How Beginners Buy Stocks: 5 Top Stock Picks for You

Every stock has a different way of giving returns. So before you begin buying stocks, set realistic expectations with the share.

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Whenever you start a new thing, there are goof-ups, losses, chaos, and learning. The same logic works in stock market investing. Many beginners buy stocks just by reading the top stocks to buy. They don’t see the right price to buy and what to expect from the share. When dividend stock doesn’t give growth or future growth stock falls in the present, you sell the stock and abandon stock investing. 

Here are five stocks to buy as a beginner, but each one has the expectation of a different return: 

Descartes Systems

Descartes is a resilient growth stock that goes through ups and downs but overall generates double-digit growth. Last year it surged 30%, while this year it has surged 41% year to date. What fuels its growth is the nature of its business. It provides supply chain management and logistics solutions to a diversified customer base. There will be a need to optimize supply till goods, people, and information transit from one place to another. 

Descartes’s 2020 growth was fuelled by e-commerce volumes, and 2021 growth by airline passenger volumes. The stock is in a long-term growth trend, so don’t panic in a dip. Instead, buy more of these stocks. 

Magna stock

Magna is a business cycle stock as it deals with automotive components and contract manufacturing. The pandemic was a poor year for automotive and then a supply shortage of automotive semiconductors added to the bears. But the automotive market is heading to a growth cycle as major auto markets are promoting the adoption of electric vehicles (EVs). There is pent-up demand for EVs. Magna has partnered with 24 of the top 25 EV makers. This shows Magna is ready to ride the EV wave and deliver strong growth in the coming two to three years.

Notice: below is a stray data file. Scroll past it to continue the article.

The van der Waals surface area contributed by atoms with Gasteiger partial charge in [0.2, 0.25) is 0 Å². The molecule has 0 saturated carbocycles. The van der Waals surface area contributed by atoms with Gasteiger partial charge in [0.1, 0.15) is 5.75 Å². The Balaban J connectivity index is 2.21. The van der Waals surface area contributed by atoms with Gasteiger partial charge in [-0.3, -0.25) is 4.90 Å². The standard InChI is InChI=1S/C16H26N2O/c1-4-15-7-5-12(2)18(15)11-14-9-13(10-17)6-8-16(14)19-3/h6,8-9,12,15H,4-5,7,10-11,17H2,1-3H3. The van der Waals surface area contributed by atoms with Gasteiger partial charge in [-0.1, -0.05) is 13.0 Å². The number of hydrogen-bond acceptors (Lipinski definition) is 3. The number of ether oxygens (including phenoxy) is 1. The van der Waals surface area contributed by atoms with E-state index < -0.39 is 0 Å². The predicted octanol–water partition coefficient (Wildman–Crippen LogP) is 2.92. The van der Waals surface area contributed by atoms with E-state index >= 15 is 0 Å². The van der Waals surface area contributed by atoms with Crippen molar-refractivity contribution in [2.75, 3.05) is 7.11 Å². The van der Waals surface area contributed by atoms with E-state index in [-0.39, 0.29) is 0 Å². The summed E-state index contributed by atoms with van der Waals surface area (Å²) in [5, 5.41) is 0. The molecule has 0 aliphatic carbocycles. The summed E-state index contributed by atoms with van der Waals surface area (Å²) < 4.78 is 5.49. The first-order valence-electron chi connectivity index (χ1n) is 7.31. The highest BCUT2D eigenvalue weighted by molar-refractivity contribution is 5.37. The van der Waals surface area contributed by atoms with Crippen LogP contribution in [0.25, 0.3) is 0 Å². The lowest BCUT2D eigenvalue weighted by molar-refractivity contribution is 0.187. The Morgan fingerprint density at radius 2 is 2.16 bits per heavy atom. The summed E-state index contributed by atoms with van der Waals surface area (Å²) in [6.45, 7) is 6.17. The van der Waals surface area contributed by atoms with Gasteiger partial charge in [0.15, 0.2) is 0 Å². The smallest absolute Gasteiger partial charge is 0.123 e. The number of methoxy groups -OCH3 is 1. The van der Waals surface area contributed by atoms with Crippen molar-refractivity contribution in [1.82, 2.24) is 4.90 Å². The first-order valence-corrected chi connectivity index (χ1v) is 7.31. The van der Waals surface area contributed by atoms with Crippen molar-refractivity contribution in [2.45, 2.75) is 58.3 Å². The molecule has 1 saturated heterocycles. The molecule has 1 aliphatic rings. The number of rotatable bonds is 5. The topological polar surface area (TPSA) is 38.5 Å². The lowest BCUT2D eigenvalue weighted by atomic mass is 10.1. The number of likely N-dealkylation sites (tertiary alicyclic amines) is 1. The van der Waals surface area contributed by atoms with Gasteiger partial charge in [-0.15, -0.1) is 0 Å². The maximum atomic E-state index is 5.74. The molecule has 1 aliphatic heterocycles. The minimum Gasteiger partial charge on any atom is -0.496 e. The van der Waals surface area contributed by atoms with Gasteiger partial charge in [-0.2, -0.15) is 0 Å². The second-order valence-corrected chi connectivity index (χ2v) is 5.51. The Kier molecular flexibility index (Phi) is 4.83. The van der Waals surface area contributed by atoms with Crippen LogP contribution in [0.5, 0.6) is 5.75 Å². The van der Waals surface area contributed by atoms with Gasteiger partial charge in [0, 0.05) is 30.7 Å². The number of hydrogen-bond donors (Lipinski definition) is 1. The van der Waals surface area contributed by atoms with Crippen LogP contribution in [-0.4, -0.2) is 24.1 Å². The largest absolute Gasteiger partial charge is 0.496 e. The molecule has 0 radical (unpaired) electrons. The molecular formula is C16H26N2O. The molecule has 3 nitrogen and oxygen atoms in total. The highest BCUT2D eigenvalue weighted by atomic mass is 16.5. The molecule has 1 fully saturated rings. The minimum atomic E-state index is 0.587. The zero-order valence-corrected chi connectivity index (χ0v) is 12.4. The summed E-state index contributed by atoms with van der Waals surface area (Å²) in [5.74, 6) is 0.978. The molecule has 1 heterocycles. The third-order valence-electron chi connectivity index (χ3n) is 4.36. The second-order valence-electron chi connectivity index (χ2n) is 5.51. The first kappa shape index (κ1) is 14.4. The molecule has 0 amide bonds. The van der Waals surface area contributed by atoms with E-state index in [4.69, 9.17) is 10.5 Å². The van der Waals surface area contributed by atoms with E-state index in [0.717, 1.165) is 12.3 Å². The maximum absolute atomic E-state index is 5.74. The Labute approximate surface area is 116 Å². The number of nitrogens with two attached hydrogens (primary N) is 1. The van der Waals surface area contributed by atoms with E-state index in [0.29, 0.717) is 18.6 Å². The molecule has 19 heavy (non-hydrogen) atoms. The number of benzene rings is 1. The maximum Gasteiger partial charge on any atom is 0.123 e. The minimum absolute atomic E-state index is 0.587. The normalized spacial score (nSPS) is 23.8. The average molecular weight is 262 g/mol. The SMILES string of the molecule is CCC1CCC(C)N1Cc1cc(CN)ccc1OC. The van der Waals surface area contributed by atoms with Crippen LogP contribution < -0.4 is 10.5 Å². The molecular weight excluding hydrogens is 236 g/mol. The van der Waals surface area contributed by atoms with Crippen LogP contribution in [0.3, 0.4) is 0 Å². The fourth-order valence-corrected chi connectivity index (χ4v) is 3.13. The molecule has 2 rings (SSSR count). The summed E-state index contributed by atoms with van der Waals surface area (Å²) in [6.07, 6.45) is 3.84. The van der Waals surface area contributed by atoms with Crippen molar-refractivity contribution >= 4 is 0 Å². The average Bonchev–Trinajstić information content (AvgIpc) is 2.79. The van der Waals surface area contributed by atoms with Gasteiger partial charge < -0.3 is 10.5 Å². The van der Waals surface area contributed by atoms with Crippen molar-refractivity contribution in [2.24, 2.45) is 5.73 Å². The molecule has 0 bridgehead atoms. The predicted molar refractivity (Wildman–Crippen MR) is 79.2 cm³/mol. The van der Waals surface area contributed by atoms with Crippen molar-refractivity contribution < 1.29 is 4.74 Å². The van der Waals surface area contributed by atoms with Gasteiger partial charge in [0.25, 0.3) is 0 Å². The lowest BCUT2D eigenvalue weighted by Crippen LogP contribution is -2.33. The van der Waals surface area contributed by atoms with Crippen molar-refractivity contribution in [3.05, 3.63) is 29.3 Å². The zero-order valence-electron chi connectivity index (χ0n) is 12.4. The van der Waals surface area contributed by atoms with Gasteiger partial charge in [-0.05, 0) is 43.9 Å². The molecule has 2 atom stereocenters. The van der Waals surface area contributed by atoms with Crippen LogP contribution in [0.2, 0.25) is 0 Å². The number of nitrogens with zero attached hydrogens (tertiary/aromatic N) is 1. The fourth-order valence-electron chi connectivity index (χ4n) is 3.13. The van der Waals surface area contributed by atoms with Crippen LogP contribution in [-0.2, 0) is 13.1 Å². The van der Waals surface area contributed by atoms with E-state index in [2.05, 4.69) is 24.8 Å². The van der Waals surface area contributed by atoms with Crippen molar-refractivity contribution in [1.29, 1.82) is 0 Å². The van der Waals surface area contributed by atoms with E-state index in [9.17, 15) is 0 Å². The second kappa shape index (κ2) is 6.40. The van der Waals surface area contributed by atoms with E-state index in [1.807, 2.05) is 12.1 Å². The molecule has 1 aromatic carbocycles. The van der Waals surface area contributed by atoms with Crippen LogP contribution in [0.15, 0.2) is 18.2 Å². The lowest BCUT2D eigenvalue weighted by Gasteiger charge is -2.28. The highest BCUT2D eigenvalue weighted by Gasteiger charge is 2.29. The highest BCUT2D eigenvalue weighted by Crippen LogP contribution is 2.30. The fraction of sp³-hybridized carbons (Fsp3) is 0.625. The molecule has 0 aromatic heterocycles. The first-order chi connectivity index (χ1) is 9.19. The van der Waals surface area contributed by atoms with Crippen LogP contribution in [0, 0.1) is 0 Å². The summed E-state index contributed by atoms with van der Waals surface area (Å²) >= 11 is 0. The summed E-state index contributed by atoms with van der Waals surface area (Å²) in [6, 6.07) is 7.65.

The chip shortage pulled the stock down 16% from its high, creating an opportunity to buy at a lower price before it rallies. 

Hive stock

Walking on the growth path, Hive is a stock that gives you exposure to Bitcoin and Ethereum. As a beginner, investing directly in crypto is a risk. But with Hive, the risk diversifies. It is a blockchain technology company that mines BTC and ETH at its data farms. The company is looking at other alternatives like artificial intelligence and rendering to use its high-performance computing capacity. It is also exploring alternate applications of blockchain to provide revenue when crypto prices fall. 

Hive is a highly volatile stock, and a 20-40% price movement in a few days is normal. Don’t buy the stock when it is surging because it can fall anytime. The share is currently trading 20% below its September high, making it a good buying point. Don’t sell the stock if it dips. There could be a rally coming. 

TC Energy stock

While growth stocks can give returns, they also carry high risks. It is important to cushion this risk with some dividends. TC Energy stock offers a 5.35% dividend yield. It has been growing dividends for 21 years at a compound annual growth rate (CAGR) of 7%. I strongly recommended this stock in August as it was trading at a heavy discount. The stock has surged 8.5% from September onward but is still a buy. 

Don’t expect capital appreciation from this stock, but buy it for its dividends. The share can fetch you $50 annually (excluding dividend growth) on a one-time investment of $1,000. 

iShares NASDAQ 100 Index ETF 

No portfolio is complete without an ETF. It is a cost-efficient way to mimic the market returns. The iShares NASDAQ 100 index ETF is a tech-heavy ETF with 10% holdings in Apple and Microsoft. For less than $120, the ETF gives you exposure to many big tech names. The overall tech sector is in a long-term growth trend, so buy and hold the ETF and don’t panic-sell in a dip. 

This article represents the opinion of the writer, who may disagree with the “official” recommendation position of a Motley Fool premium service or advisor. We’re Motley! Questioning an investing thesis — even one of our own — helps us all think critically about investing and make decisions that help us become smarter, happier, and richer, so we sometimes publish articles that may not be in line with recommendations, rankings or other content.

Teresa Kersten, an employee of LinkedIn, a Microsoft subsidiary, is a member of The Motley Fool’s board of directors. The Motley Fool owns shares of and recommends Apple and Microsoft. Fool contributor Puja Tayal has no position in any of the stocks mentioned. The Motley Fool recommends Magna Int’l and recommends the following options: long March 2023 $120 calls on Apple and short March 2023 $130 calls on Apple.

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